And then, in the 1970s, along came blood borne viruses. First to infect the blood banks were the hepatitis viruses. Most people of a certain age with haemophilia have been exposed to hepatitis. HIV, although less communicable, is transmitted in a similar pattern to the hepatitis viruses. HIV turned up in blood banks in the '80s. The pattern of HIV amongst gay men and people with haemophilia is almost identical to that of hepatitis. Once it was clear that gay men were sharing a condition - AIDS - which could only have been caused by a virus (even if that virus had not yet been identified), it was inevitable that people with haemophilia would be similarly affected.

People with haemophilia were in a crisis. More and more were becoming unwell. Already living with a pre-existing condition, many reliant on benefits, people could not cope. The Haemophilia Society took advice. Could they sue? After all, people with haemophilia had accepted treatment from the NHS in good faith and had been exposed to a life threatening condition. The legal advice the Haemophilia Society received said they couldn't overcome the high test to establish medical negligence.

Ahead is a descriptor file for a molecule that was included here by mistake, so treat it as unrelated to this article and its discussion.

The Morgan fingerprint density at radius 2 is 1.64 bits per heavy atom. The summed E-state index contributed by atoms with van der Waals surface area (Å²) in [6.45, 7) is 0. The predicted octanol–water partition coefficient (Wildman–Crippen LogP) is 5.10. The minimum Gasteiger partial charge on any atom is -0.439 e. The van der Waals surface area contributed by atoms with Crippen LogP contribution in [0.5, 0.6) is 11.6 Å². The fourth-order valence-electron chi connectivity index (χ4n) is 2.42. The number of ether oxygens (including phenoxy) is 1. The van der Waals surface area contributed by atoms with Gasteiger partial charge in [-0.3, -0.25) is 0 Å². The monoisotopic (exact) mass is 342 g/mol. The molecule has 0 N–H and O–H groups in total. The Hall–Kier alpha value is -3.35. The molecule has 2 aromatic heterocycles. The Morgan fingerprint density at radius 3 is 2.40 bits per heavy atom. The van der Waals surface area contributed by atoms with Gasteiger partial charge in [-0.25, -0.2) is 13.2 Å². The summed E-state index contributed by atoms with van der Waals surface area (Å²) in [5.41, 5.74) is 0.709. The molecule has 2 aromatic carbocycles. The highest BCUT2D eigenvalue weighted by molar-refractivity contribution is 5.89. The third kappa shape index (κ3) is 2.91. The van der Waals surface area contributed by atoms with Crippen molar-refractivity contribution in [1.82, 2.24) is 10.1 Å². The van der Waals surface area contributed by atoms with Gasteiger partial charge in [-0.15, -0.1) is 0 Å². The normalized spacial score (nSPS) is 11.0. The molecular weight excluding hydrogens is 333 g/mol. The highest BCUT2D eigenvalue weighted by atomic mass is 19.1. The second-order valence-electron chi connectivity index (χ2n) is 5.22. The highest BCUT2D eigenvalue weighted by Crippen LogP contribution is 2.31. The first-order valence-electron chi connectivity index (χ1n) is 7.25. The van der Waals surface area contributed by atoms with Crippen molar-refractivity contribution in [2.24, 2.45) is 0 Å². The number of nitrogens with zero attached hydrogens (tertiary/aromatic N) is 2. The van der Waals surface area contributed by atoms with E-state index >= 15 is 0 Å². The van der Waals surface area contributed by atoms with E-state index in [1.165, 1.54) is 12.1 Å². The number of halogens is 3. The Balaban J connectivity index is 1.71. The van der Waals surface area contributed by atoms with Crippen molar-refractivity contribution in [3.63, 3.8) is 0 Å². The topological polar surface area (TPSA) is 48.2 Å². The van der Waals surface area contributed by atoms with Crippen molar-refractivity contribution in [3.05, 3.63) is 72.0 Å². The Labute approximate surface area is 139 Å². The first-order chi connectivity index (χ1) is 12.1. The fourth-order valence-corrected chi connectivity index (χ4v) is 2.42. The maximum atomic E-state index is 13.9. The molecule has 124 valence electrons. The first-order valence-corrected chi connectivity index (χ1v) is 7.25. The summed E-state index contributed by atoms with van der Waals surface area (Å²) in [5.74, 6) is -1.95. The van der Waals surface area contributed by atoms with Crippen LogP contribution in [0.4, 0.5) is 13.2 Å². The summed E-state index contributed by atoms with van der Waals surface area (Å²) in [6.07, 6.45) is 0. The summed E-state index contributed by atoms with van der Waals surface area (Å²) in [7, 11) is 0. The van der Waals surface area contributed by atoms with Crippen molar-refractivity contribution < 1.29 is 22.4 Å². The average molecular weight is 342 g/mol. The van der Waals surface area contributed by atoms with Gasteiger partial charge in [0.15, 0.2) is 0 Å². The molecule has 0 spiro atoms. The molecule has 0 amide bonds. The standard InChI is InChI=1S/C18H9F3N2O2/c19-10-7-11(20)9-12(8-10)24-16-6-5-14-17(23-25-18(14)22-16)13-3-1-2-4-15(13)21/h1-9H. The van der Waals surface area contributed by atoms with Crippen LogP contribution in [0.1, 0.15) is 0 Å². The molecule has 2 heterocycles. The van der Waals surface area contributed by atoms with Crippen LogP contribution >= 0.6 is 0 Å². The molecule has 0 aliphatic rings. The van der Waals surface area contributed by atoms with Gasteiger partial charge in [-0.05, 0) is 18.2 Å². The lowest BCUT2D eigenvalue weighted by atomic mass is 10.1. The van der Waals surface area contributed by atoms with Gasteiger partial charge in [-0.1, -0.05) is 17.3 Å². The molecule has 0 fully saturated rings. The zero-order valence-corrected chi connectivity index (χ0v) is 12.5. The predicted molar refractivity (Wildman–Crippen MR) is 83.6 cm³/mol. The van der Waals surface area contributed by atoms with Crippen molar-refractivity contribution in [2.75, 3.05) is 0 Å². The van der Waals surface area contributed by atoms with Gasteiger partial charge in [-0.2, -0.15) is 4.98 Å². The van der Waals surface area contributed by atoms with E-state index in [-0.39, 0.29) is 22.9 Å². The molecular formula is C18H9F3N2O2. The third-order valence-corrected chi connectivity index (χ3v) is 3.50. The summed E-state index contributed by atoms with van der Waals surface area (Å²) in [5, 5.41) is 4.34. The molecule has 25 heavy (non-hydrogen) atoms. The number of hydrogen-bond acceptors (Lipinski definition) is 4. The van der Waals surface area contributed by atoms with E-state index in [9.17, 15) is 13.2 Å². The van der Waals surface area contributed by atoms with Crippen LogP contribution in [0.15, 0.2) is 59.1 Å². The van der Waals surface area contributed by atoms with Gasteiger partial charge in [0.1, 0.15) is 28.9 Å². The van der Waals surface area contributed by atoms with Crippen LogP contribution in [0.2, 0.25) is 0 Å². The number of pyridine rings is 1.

With compensation through a negligence claim unavailable, the Haemophilia Society launched a public campaign for recompense from the Government. It began in the autumn of 1987. It was over by Christmas. The Thatcher Government buckled almost immediately, offering to set up a Trust for people with haemophilia affected by HIV. It offered an ex gratia payment. The Government did not accept liability and nor did it set a precedent, they insisted. It was a one off recognition of the unique situation the haemophilia community found itself in - that's all.

Did the Haemophilia Society cave in too quickly by accepting this compromise? The Society's board thought long and hard. All of them were in some way affected by haemophilia. All of them exhausted by the AIDS crisis. "It's a start", announced the Revd Alan Tanner, Chair of the Society.